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Lecture 18: Mix net Voting Systems - page 4 / 5





4 / 5

  • 1.

    Ne proposed a slightly di erent re-encryption mix-net, also based on El-Gamal. In Ne ’s protocol a re-encryption operation consists in part of taking a ciphertext (a, b) and generating another ciphertext (ac, bc), for a randomly chosen c R q. Note that this operation does change the encrypted message from m to mc. The motivation behind Ne ’s scheme is that he manages to give efficient zero-knowledge proofs, which involve only a linear (in n) number of exponentiations.

  • 2.

    There are faster protocols that are not zero-knowledge, such as the one proposed by Boneh and Golle [BG02] and the one proposed by Jacobsson, Juels and Rivest [JJR02]. Both use new techniques to verify correctness. In [BG02], for each mix server, the product of a random subset of its inputs is computed, and the mix server is required to produce a subset of outputs of equal products. In [JJR02], a new technique is used, called randomized partial checking, in which each server provides strong evidence of its correct operation by revealing a pseudo-randomly selected subset of its input/output relations.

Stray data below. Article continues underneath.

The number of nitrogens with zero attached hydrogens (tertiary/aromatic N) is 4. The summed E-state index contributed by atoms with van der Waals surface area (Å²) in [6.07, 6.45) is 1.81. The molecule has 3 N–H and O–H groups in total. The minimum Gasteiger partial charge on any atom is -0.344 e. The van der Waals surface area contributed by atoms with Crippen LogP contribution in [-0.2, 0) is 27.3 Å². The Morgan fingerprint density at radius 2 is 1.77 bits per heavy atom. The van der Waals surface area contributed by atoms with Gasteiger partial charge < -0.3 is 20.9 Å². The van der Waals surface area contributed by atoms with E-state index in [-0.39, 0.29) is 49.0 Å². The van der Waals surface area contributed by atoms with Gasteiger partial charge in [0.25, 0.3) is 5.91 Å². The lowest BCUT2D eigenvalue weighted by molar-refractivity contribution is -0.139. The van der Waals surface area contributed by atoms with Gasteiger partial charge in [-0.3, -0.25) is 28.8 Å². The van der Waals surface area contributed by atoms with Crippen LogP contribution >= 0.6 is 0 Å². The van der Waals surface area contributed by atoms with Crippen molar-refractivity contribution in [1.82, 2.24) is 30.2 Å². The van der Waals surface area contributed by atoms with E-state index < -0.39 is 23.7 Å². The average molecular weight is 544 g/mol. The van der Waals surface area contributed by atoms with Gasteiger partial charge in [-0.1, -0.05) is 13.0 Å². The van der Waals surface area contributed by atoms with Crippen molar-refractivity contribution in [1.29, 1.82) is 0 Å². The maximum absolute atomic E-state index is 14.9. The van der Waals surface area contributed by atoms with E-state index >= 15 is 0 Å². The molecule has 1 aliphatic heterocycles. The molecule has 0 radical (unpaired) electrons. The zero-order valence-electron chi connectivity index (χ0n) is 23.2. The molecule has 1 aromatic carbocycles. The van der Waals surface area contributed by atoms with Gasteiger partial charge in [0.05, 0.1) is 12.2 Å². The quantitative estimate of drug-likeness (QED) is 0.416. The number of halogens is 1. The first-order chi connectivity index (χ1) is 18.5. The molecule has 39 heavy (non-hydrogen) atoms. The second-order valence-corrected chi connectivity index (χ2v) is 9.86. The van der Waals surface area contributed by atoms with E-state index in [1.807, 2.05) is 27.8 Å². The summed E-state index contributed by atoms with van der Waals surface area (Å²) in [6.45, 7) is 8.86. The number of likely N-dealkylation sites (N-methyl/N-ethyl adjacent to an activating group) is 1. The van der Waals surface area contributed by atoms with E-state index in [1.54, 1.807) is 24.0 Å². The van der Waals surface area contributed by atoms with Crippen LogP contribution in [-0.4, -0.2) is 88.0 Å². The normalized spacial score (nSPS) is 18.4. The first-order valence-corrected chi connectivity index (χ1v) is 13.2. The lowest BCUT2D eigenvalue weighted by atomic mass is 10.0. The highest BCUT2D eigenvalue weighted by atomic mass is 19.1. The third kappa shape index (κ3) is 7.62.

3.3 1.

An overview Voters vote.







  • 2.

    An El-Gamal public key (p, g, y) is produced (in a distributed manner)

  • 3.

    The initial encryption phase is performed.

  • 4.

    All the mix phases are performed.

  • 5.

    Each mix phase produces a proof. The proof includes a non-interactive version of the

Chaum-Pederson proof, obtained by applying the following Fiat-Shamir type step: the challenge is computed by applying some pseudo-random function to the first message and to the content of the bulletin board; the seed to the pseudo-random function is chosen in a distributed manner.

6. All the proofs are checked, and if they are correct, then the decryption phase is performed by applying a threshold decryption. If a proof of mixi fails, then the bad server mixi is skipped and all the mix phases mixi+1, . . . , mixk are redone.

Note that so far we only showed how to prove that one ciphertext is a re-encryption of another ciphertext. We didn’t show how to fully prove that a mix operated correctly.


[BG02] D. Boneh and P. Golle. Almost entirely correct mixing with applications to voting. ACM Conference on Computer and Communications Security 2002: 68-77.

[CP92] D. Chaum and T. P. Pedersen. Wallet Databases with Observers. CRYPTO 1992: 89-105.


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